When it comes to drying obviously the best solution is to use clean forced air because nothing physically touches your paint so it won't get scratched, but the drying systems at the car washes around here are a joke so I opt to dry by hand. Before I delve into this too far I have actually achieved "OK" results by rinsing with the "Spot Free Rinse" then hitting the highway and air drying when I've been in a hurry but overall it doesn't compare to drying by hand.
I've used a million different types of "magical" vehicle drying systems and I can tell you from experience that nothing compares to "the absorber" drying towels for consecutive long term use. I have an absorber for every vehicle I drive and I wouldn't trade them for any other system, there just isn't a better option in my opinion. Before you take the time to tell me about the squeegies, the cotton, clothless, terry cloth, leather chamois, microfiber, imported, exported, lambskin, whale skin, mermaid skin, virgin unicorn blouse that you use, please rest assured that I have tried it and it is not as good as my absorber.
Once the body and windows are clean it's time to address the wheels and tires. Unfortunately nothing beats a little elbow grease when it comes to cleaning your wheels so I just count it as a part of the process. For my chrome wheels I like to use a good cleaner at the car wash (Mothers and Meguiars both make good ones) then I use a terry towel to polish them by hand. If my wheels don't come clean with the terry towel then I'll move to a buffing pad and wheel polishing compound. Every year I get compliments on my wheels looking like "mirrors" because I take the time to clean them up, it's not because they're perfect it's because they're clean!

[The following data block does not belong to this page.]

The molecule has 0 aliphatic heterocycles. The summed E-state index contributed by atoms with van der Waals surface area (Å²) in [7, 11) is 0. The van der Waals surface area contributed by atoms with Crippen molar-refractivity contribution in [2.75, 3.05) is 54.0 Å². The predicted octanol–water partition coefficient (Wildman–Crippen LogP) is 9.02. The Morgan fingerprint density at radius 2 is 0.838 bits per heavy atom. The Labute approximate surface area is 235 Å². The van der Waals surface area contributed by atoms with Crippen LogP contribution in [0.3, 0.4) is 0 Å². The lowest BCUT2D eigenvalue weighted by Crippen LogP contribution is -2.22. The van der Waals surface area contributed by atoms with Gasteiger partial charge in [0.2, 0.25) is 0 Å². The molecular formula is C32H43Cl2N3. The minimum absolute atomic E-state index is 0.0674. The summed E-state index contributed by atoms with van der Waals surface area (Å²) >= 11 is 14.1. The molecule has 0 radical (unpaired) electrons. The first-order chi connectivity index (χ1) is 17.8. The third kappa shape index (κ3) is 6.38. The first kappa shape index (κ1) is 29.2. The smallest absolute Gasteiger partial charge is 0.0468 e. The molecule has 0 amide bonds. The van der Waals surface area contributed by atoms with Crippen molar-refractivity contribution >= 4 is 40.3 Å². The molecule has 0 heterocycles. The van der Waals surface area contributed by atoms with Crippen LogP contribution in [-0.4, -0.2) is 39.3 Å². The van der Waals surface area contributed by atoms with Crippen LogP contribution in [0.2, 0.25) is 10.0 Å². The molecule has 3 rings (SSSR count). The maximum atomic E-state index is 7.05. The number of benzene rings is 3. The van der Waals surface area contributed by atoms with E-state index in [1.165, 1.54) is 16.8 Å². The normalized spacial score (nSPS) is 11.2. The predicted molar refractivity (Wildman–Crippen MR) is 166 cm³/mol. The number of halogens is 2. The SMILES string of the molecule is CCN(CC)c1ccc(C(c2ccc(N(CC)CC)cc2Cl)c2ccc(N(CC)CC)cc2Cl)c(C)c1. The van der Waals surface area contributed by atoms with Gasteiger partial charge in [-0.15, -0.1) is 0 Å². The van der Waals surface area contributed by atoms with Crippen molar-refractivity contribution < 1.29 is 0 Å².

The last part of this first wash is a little tire shine, I prefer the foaming aerosol type that doesn't leave the tires looking greasy or wet but that's a personal preference.
Although I've spent a good amount of time with this first wash I'm not going to wax it yet, some people think this is crazy but the reality is that the surface of my truck isn't completely clean yet. This vehicle was driven all winter and has had crud caked all over it for months on end, I'd be a fool to think I got everything off with one wash and I definitely don't want to find out the hard way that there was still a thin layer of grime on my paint as I was rubbing wax all over it. This may be paranoia or excessive overthought but my preference is to wait for wax until at least 2 good thorough washes just to make sure I'm not rubbing paint fogging micro scratches into my finish. You can disagree with me if you like (I WILL add wax later) but if you look closely at the photo above you'll notice that the side of my well maintained UN-Waxed truck looks like a big red mirror, you can see half way around the damn block in that thing!
Well however you go about doing your "Spring Wash" I hope you enjoy it, I hope that when you pull the cover off the "ol gal" in the garage or knock the mud off the truck, when that water hits the surface and you see that beautiful paint shine through that get to have that moment, that feeling, that excitement that reminds you what you love about your vehicle and why you're a car guy.
Thank you for reading this weeks blog post.
Clint J. Grover